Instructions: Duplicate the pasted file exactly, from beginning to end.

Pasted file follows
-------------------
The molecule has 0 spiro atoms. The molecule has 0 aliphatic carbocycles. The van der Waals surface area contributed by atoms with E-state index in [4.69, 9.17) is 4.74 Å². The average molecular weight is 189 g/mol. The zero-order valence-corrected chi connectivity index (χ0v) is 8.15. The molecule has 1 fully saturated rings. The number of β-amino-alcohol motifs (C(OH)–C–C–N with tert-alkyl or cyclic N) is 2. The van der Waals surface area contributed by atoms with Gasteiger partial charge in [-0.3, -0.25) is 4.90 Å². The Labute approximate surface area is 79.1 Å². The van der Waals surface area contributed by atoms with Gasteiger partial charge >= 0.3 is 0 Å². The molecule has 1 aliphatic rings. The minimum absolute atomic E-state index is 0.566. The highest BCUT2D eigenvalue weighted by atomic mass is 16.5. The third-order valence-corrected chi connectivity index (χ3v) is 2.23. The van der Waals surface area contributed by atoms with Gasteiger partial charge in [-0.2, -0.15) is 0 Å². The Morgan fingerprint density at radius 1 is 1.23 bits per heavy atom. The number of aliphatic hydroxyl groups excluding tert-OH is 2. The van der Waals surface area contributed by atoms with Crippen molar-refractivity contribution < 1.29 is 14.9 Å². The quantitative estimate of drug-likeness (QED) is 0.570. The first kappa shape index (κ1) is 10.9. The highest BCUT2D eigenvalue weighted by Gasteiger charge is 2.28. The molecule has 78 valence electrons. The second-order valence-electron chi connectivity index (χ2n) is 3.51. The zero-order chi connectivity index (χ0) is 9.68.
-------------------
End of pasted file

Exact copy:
The molecule has 0 spiro atoms. The molecule has 0 aliphatic carbocycles. The van der Waals surface area contributed by atoms with E-state index in [4.69, 9.17) is 4.74 Å². The average molecular weight is 189 g/mol. The zero-order valence-corrected chi connectivity index (χ0v) is 8.15. The molecule has 1 fully saturated rings. The number of β-amino-alcohol motifs (C(OH)–C–C–N with tert-alkyl or cyclic N) is 2. The van der Waals surface area contributed by atoms with Gasteiger partial charge in [-0.3, -0.25) is 4.90 Å². The Labute approximate surface area is 79.1 Å². The van der Waals surface area contributed by atoms with Gasteiger partial charge >= 0.3 is 0 Å². The molecule has 1 aliphatic rings. The minimum absolute atomic E-state index is 0.566. The highest BCUT2D eigenvalue weighted by atomic mass is 16.5. The third-order valence-corrected chi connectivity index (χ3v) is 2.23. The van der Waals surface area contributed by atoms with Gasteiger partial charge in [-0.2, -0.15) is 0 Å². The Morgan fingerprint density at radius 1 is 1.23 bits per heavy atom. The number of aliphatic hydroxyl groups excluding tert-OH is 2. The van der Waals surface area contributed by atoms with Crippen molar-refractivity contribution < 1.29 is 14.9 Å². The quantitative estimate of drug-likeness (QED) is 0.570. The first kappa shape index (κ1) is 10.9. The highest BCUT2D eigenvalue weighted by Gasteiger charge is 2.28. The molecule has 78 valence electrons. The second-order valence-electron chi connectivity index (χ2n) is 3.51. The zero-order chi connectivity index (χ0) is 9.68.